School will be starting soon, and our children—and most students in our area—will be taking all their courses online.
The spring semester was a little rough around here. As we prepare to begin a new year, I am trying to bring a whole new attitude. This is what I’m trying to keep in mind:
Worrying doesn’t help. Ready or not, this is happening. Try to keep things in perspective and remember that it’s all right if your child isn’t fluent in Ancient Greek by Christmas. Let’s try to keep everyone healthy and safe and relatively happy. Anything else is gravy. And you’ll need gravy since you’ll probably be cooking a turkey for a socially distant Thanksgiving.
Preparation might not help either. Yes, we should find earbuds and charge up the devices. Maybe I should order some loose-leaf paper. You might want to carve out a workspace for your child. And every night at 10:30 I should frantically remind everyone we should have been in bed at 9 and berate myself for not paying better attention to bedtimes. But we can’t fully prepare for this experience with so many unknowns. Deep end of the pool, here we come!
Your children will learn something. It might be how to recite the Gettysburg Address. It might be how to play video games on a device that’s just out of sight of the laptop’s camera. Maybe they’ll learn how to make a PB&J because they have one chance to eat lunch, and it’s during one of your work meetings. Maybe you’ll see them grow in independence, responsibility, and resilience.
Teachers are magicians. I look at the school schedules we’ve received, and I wholeheartedly believe it’s impossible for a child to sit that long. But teachers do amazing things. Somehow they’ve taught our sons to read and do math that’s over my head and learn all kinds of information I’ve never learned. They will be there to teach and guide and stimulate and focus and connect with our children. I have tremendous faith in our teachers, and I know they want their students to succeed. I keep reminding myself that they know what our boys are capable of and will help them achieve it.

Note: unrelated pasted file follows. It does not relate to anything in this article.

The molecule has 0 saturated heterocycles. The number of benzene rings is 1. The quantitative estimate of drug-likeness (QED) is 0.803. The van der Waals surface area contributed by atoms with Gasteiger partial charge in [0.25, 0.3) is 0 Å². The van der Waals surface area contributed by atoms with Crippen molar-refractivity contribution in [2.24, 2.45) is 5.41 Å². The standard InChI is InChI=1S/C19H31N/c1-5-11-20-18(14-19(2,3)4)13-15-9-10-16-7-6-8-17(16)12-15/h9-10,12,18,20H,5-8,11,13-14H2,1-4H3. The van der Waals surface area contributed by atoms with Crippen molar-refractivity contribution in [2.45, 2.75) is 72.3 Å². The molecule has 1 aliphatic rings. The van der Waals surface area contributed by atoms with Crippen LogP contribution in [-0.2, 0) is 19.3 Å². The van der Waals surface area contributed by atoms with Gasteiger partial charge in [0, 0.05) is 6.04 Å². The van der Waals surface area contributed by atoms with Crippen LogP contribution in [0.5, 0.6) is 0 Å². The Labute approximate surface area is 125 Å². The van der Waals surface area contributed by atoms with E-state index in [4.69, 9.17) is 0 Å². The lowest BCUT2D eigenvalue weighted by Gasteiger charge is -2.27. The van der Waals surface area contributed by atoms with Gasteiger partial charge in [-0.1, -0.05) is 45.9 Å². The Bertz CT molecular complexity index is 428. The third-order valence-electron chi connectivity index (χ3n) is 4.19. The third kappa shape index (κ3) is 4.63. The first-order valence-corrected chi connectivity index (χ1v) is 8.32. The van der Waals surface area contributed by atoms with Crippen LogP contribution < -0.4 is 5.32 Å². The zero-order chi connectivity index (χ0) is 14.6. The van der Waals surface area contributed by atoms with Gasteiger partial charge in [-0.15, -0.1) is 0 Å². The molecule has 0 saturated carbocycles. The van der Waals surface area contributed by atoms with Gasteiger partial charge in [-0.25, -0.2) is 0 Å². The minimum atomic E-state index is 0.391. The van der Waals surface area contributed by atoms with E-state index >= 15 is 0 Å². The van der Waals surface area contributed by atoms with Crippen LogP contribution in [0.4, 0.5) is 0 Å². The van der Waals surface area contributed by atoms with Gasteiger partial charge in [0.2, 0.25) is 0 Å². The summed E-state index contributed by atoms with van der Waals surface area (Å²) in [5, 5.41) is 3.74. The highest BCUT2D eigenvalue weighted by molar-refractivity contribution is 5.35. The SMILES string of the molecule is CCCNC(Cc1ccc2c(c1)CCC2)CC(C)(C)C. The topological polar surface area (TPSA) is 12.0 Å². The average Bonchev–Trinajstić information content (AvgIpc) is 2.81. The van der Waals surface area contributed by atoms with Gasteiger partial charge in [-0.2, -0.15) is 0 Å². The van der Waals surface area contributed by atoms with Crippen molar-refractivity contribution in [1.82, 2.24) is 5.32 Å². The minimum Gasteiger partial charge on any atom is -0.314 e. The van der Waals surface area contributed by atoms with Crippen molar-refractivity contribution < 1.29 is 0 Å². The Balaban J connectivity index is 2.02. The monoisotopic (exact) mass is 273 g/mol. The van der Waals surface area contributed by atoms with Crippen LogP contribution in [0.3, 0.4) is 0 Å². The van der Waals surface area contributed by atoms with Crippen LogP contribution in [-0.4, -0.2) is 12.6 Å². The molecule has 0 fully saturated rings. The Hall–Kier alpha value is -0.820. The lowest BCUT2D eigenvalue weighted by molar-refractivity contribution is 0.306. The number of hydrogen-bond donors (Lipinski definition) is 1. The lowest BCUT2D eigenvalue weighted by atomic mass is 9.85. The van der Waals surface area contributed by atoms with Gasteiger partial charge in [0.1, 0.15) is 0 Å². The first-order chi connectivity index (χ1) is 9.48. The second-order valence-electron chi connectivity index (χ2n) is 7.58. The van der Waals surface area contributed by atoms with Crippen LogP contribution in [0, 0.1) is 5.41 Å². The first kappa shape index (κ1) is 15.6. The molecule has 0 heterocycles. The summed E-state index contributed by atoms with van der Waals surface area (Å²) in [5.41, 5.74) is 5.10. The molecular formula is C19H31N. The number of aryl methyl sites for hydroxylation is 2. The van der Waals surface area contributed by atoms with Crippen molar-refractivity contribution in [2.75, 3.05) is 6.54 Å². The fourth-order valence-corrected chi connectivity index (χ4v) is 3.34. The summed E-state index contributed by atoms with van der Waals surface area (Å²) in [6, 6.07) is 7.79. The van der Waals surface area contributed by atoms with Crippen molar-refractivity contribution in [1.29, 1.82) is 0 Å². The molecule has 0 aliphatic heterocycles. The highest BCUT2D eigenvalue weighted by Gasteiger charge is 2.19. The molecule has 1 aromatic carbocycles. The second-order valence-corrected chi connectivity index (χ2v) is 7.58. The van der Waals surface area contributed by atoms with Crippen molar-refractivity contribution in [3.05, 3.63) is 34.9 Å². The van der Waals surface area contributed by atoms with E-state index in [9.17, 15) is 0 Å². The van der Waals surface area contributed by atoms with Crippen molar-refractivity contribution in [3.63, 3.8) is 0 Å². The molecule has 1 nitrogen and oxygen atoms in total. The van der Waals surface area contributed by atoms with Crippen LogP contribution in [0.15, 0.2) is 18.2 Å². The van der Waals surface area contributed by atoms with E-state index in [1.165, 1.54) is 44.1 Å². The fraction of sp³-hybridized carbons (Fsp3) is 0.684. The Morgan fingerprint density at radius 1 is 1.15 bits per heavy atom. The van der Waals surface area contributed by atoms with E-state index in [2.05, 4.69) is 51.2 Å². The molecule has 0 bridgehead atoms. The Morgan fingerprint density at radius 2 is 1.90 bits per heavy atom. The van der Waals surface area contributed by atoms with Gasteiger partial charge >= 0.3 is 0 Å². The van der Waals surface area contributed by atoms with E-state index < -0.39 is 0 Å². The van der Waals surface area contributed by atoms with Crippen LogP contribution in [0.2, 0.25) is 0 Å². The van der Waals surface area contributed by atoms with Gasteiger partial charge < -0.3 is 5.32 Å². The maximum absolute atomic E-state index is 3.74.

It can only go better than you think it will. Back in the ‘90s the Baltimore Opera had a marketing campaign slogan, “The Baltimore Opera: It’s better than you think. It has to be.” That’s my slogan for remote learning this fall. My expectations are low. I’m mostly aiming for survival. Maybe everyone will rise to the occasion. Maybe we will limp along. But my expectations are appropriately low enough that they can only be exceeded.
You are not alone. In the spring, I learned just how much the teachers wanted to partner with me in helping our children, and I am certain that will be the same this fall. But I also have other mom friends who will be facing similar challenges. It’s really important to have friends who can listen and text a wine emoji or a note that says, “If the link for art class changes one more time, I am done!” just when you need it most.
Let us pray. This isn’t the first challenging time in my children’s education, and it won’t be the last. Every other time we’ve gotten through, and each time—after the chaos settled—we’ve been in a better place. Let’s invite God in and see what He has in mind for our children and our families this fall.
I wish you all the best on your educational journey this fall. Here’s a prayer to start us off:
A Prayer for the Beginning of School
O Lord, as this unusual school year begins, we ask for blessings on the journey that lies ahead.
Bless the teachers with wisdom and energy and creativity.
Bless the students with focus and curiosity and enthusiasm for learning.
Bless the parents with patience and strength to support their children and the teachers.
Bless everyone with health, safety, and the ability
to recognize the beauty and the opportunity this time may present.
In these moments of challenge, may we also find friendship, faith, and joy,
and know that You walk with us each step of the way.
Copyright © 2020 Catholic Review Media